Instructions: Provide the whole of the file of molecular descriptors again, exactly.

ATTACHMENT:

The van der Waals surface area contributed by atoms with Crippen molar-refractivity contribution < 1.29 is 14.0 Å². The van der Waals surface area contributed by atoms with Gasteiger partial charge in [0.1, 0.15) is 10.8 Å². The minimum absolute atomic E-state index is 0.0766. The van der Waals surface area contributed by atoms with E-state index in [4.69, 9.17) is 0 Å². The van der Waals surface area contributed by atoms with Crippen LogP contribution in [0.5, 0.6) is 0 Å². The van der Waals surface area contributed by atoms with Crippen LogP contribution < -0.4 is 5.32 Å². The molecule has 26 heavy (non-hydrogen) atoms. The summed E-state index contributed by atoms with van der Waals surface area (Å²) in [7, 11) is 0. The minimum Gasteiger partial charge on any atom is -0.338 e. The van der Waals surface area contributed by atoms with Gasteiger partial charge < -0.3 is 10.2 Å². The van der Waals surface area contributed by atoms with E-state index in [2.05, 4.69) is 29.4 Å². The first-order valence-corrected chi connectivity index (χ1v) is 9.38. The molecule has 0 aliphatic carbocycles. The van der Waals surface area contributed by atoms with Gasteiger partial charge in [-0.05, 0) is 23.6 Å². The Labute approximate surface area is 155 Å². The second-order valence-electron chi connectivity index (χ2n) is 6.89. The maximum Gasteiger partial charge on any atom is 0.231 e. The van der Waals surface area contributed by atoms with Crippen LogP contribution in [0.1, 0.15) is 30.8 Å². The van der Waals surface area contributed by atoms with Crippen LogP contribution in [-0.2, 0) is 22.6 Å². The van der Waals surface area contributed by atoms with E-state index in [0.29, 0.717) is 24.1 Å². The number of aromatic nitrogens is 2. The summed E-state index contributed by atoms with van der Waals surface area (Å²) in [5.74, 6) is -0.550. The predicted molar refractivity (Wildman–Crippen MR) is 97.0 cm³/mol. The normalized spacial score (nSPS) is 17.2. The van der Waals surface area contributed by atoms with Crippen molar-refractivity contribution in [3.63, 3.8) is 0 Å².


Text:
The van der Waals surface area contributed by atoms with Crippen molar-refractivity contribution < 1.29 is 14.0 Å². The van der Waals surface area contributed by atoms with Gasteiger partial charge in [0.1, 0.15) is 10.8 Å². The minimum absolute atomic E-state index is 0.0766. The van der Waals surface area contributed by atoms with E-state index in [4.69, 9.17) is 0 Å². The van der Waals surface area contributed by atoms with Crippen LogP contribution in [0.5, 0.6) is 0 Å². The van der Waals surface area contributed by atoms with Crippen LogP contribution < -0.4 is 5.32 Å². The molecule has 26 heavy (non-hydrogen) atoms. The summed E-state index contributed by atoms with van der Waals surface area (Å²) in [7, 11) is 0. The minimum Gasteiger partial charge on any atom is -0.338 e. The van der Waals surface area contributed by atoms with Gasteiger partial charge < -0.3 is 10.2 Å². The van der Waals surface area contributed by atoms with E-state index in [2.05, 4.69) is 29.4 Å². The first-order valence-corrected chi connectivity index (χ1v) is 9.38. The molecule has 0 aliphatic carbocycles. The van der Waals surface area contributed by atoms with Gasteiger partial charge in [-0.05, 0) is 23.6 Å². The Labute approximate surface area is 155 Å². The second-order valence-electron chi connectivity index (χ2n) is 6.89. The maximum Gasteiger partial charge on any atom is 0.231 e. The van der Waals surface area contributed by atoms with Crippen LogP contribution in [0.1, 0.15) is 30.8 Å². The van der Waals surface area contributed by atoms with Crippen LogP contribution in [-0.2, 0) is 22.6 Å². The van der Waals surface area contributed by atoms with E-state index in [0.29, 0.717) is 24.1 Å². The number of aromatic nitrogens is 2. The summed E-state index contributed by atoms with van der Waals surface area (Å²) in [5.74, 6) is -0.550. The predicted molar refractivity (Wildman–Crippen MR) is 97.0 cm³/mol. The normalized spacial score (nSPS) is 17.2. The van der Waals surface area contributed by atoms with Crippen molar-refractivity contribution in [3.63, 3.8) is 0 Å².